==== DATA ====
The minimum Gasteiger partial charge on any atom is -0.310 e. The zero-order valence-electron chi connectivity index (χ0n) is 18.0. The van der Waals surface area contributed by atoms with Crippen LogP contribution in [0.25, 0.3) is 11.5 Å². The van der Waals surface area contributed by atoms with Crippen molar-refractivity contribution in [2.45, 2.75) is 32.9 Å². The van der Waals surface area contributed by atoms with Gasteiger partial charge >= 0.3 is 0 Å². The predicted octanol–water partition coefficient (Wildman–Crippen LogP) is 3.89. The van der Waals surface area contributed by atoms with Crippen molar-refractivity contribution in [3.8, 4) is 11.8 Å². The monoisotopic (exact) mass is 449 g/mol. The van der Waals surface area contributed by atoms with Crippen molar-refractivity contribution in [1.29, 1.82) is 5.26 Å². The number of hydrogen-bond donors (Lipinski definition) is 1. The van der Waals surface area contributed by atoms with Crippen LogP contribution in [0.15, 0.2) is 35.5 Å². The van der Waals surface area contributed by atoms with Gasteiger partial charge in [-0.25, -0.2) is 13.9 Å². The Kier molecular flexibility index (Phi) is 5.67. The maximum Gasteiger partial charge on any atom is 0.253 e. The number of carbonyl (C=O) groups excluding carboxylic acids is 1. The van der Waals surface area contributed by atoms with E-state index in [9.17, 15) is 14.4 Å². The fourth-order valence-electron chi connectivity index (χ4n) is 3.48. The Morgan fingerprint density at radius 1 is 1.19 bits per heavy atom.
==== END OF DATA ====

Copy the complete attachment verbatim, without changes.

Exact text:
The minimum Gasteiger partial charge on any atom is -0.310 e. The zero-order valence-electron chi connectivity index (χ0n) is 18.0. The van der Waals surface area contributed by atoms with Crippen LogP contribution in [0.25, 0.3) is 11.5 Å². The van der Waals surface area contributed by atoms with Crippen molar-refractivity contribution in [2.45, 2.75) is 32.9 Å². The van der Waals surface area contributed by atoms with Gasteiger partial charge >= 0.3 is 0 Å². The predicted octanol–water partition coefficient (Wildman–Crippen LogP) is 3.89. The van der Waals surface area contributed by atoms with Crippen molar-refractivity contribution in [3.8, 4) is 11.8 Å². The monoisotopic (exact) mass is 449 g/mol. The van der Waals surface area contributed by atoms with Crippen molar-refractivity contribution in [1.29, 1.82) is 5.26 Å². The number of hydrogen-bond donors (Lipinski definition) is 1. The van der Waals surface area contributed by atoms with Crippen LogP contribution in [0.15, 0.2) is 35.5 Å². The van der Waals surface area contributed by atoms with Gasteiger partial charge in [-0.25, -0.2) is 13.9 Å². The Kier molecular flexibility index (Phi) is 5.67. The maximum Gasteiger partial charge on any atom is 0.253 e. The number of carbonyl (C=O) groups excluding carboxylic acids is 1. The van der Waals surface area contributed by atoms with E-state index in [9.17, 15) is 14.4 Å². The fourth-order valence-electron chi connectivity index (χ4n) is 3.48. The Morgan fingerprint density at radius 1 is 1.19 bits per heavy atom.